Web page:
Magazine article The Spectator

The Real Duke of Omnium?

Magazine article The Spectator

The Real Duke of Omnium?

Article excerpt

The real Duke of Omnium? Andrew Roberts THE DIARIES OF EDWARD HENRY STANLEY, 15TH EARL OF DERBY (1826-93): BETWEEN 1878 AND 1893 edited by John Vincent Leopard's Head Press, L40, pp. 954, ISBN 0904920453

Edward Stanley, 15th Earl of Derby, was the son of one prime minister (the 14th Earl of Derby), intimate friend of another (Disraeli), colonial secretary to a third (Gladstone), personal enemy of a fourth (Salisbury), and was always talked of as being perfect material for the premiership himself, not least by Anthony Trollope, who is thought to have based the character of Plantagenet Palliser upon him.

A bona fide intellectual, Derby was the only man to serve in both Disraeli's and Gladstone's cabinets, was foreign secretary during the Eastern Question crisis, and kept an extensive daily diary from soon after becoming an MP in 1848 right up to three days before his death in 1893. He has therefore long been an excellent source for historians of Victorian politics. The publication of this final volume of his diaries - covering the period from his sensational resignation as foreign secretary in 1878 until his death 15 years later - now allows the general reader to clamber inside the elevated mind of the real Duke of Omnium.

As virtual monarch of Lancashire and the owner of 80,000 acres, Derby had interests and responsibilities that stretched far beyond politics. Heir to one of the richest men in Europe, he is said to have turned down the offer of the throne of Greece with the words: 'Don't they know I'm going to be the Earl of Derby?' On the first page of these diaries he is turning down Disraeli's offer of the Garter, partly because it would bestow 'no added social or political importance' upon him. (He accepted it from Gladstone six years later, on the grounds that 'I believe all my predecessors have been decorated after this same fashion').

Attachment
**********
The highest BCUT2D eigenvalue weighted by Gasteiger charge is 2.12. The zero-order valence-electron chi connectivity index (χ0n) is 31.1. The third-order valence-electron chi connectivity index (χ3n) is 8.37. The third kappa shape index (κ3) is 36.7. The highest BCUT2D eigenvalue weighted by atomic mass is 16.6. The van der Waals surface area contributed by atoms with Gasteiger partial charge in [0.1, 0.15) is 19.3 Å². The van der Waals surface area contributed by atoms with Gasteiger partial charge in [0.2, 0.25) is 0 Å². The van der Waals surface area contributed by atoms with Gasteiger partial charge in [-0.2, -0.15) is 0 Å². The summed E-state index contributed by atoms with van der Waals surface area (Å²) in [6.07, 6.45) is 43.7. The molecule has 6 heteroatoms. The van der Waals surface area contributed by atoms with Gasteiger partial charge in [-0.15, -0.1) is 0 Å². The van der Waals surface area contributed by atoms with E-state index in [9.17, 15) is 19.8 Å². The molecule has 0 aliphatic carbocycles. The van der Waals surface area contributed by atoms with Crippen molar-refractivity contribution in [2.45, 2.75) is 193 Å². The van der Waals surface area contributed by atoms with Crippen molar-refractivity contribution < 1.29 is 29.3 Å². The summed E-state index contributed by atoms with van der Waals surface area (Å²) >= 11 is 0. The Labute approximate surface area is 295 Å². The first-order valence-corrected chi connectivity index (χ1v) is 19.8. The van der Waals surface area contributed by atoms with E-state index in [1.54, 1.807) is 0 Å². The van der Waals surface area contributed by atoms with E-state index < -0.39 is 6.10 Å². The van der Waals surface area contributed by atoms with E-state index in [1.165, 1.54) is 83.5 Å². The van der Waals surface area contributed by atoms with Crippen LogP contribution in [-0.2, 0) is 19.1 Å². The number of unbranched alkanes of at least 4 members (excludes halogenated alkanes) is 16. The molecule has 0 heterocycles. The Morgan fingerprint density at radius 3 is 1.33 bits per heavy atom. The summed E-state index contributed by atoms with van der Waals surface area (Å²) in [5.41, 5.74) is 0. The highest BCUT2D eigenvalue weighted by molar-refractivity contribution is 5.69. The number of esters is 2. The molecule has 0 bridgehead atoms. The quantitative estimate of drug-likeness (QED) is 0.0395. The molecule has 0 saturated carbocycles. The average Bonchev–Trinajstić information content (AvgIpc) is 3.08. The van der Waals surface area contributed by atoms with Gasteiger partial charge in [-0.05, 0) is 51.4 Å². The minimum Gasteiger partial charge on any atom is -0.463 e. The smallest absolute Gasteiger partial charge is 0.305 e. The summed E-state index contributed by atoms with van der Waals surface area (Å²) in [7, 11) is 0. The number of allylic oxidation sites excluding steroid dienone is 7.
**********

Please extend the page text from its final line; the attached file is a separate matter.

Yet it is mainly for its political insights that this superbly edited book will be regarded as required reading for anyone interested in late-Victorian and imperial history. This volume opens with Derby returning the seals of office to Queen Victoria, having resigned from Disraeli's government in protest at what he sees as an inevitable war with Russia over the integrity of Turkey. Like Gladstone whom he slowly warmed to and eventually served under - Derby was essentially anti-Turk and pro-Russian, whereas Disraeli and the new foreign secretary who takes his place, Lord Salisbury, were the opposite.

Far from being simply the Olympian figure of Trollopian mythology, these diaries show Derby also to have had an agreeably waspish - even bitchy - side. …

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